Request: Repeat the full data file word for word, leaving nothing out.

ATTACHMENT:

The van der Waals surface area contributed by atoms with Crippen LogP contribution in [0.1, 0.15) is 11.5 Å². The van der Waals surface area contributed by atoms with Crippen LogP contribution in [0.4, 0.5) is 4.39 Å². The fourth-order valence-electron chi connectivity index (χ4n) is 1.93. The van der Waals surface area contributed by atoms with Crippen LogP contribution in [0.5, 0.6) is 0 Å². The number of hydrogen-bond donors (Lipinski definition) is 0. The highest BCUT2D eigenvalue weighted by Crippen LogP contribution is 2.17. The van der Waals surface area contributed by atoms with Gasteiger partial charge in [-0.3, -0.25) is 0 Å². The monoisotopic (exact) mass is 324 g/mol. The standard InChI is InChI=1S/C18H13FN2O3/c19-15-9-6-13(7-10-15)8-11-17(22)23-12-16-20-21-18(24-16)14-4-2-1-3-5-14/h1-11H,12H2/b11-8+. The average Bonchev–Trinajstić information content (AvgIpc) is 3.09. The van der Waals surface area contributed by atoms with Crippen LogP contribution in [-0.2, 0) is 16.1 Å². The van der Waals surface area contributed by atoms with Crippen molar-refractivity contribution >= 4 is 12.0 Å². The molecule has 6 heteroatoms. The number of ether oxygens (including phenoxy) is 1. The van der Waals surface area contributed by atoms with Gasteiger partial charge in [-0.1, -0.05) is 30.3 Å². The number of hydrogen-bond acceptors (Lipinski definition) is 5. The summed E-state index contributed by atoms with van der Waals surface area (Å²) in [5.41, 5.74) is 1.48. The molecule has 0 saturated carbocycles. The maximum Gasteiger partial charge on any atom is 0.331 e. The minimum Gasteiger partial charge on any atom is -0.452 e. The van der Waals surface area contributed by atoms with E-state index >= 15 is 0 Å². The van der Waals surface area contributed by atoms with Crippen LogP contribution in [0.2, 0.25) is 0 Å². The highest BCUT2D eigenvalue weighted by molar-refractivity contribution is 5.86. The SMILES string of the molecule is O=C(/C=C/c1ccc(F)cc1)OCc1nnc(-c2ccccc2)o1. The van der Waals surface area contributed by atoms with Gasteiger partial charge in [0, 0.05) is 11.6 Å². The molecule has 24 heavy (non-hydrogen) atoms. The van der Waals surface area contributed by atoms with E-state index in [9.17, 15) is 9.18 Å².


The van der Waals surface area contributed by atoms with Crippen LogP contribution in [0.1, 0.15) is 11.5 Å². The van der Waals surface area contributed by atoms with Crippen LogP contribution in [0.4, 0.5) is 4.39 Å². The fourth-order valence-electron chi connectivity index (χ4n) is 1.93. The van der Waals surface area contributed by atoms with Crippen LogP contribution in [0.5, 0.6) is 0 Å². The number of hydrogen-bond donors (Lipinski definition) is 0. The highest BCUT2D eigenvalue weighted by Crippen LogP contribution is 2.17. The van der Waals surface area contributed by atoms with Gasteiger partial charge in [-0.3, -0.25) is 0 Å². The monoisotopic (exact) mass is 324 g/mol. The standard InChI is InChI=1S/C18H13FN2O3/c19-15-9-6-13(7-10-15)8-11-17(22)23-12-16-20-21-18(24-16)14-4-2-1-3-5-14/h1-11H,12H2/b11-8+. The average Bonchev–Trinajstić information content (AvgIpc) is 3.09. The van der Waals surface area contributed by atoms with Crippen LogP contribution in [-0.2, 0) is 16.1 Å². The van der Waals surface area contributed by atoms with Crippen molar-refractivity contribution >= 4 is 12.0 Å². The molecule has 6 heteroatoms. The number of ether oxygens (including phenoxy) is 1. The van der Waals surface area contributed by atoms with Gasteiger partial charge in [-0.1, -0.05) is 30.3 Å². The number of hydrogen-bond acceptors (Lipinski definition) is 5. The summed E-state index contributed by atoms with van der Waals surface area (Å²) in [5.41, 5.74) is 1.48. The molecule has 0 saturated carbocycles. The maximum Gasteiger partial charge on any atom is 0.331 e. The minimum Gasteiger partial charge on any atom is -0.452 e. The van der Waals surface area contributed by atoms with E-state index >= 15 is 0 Å². The van der Waals surface area contributed by atoms with Crippen LogP contribution in [0.2, 0.25) is 0 Å². The highest BCUT2D eigenvalue weighted by molar-refractivity contribution is 5.86. The SMILES string of the molecule is O=C(/C=C/c1ccc(F)cc1)OCc1nnc(-c2ccccc2)o1. The van der Waals surface area contributed by atoms with Gasteiger partial charge in [0, 0.05) is 11.6 Å². The molecule has 24 heavy (non-hydrogen) atoms. The van der Waals surface area contributed by atoms with E-state index in [9.17, 15) is 9.18 Å².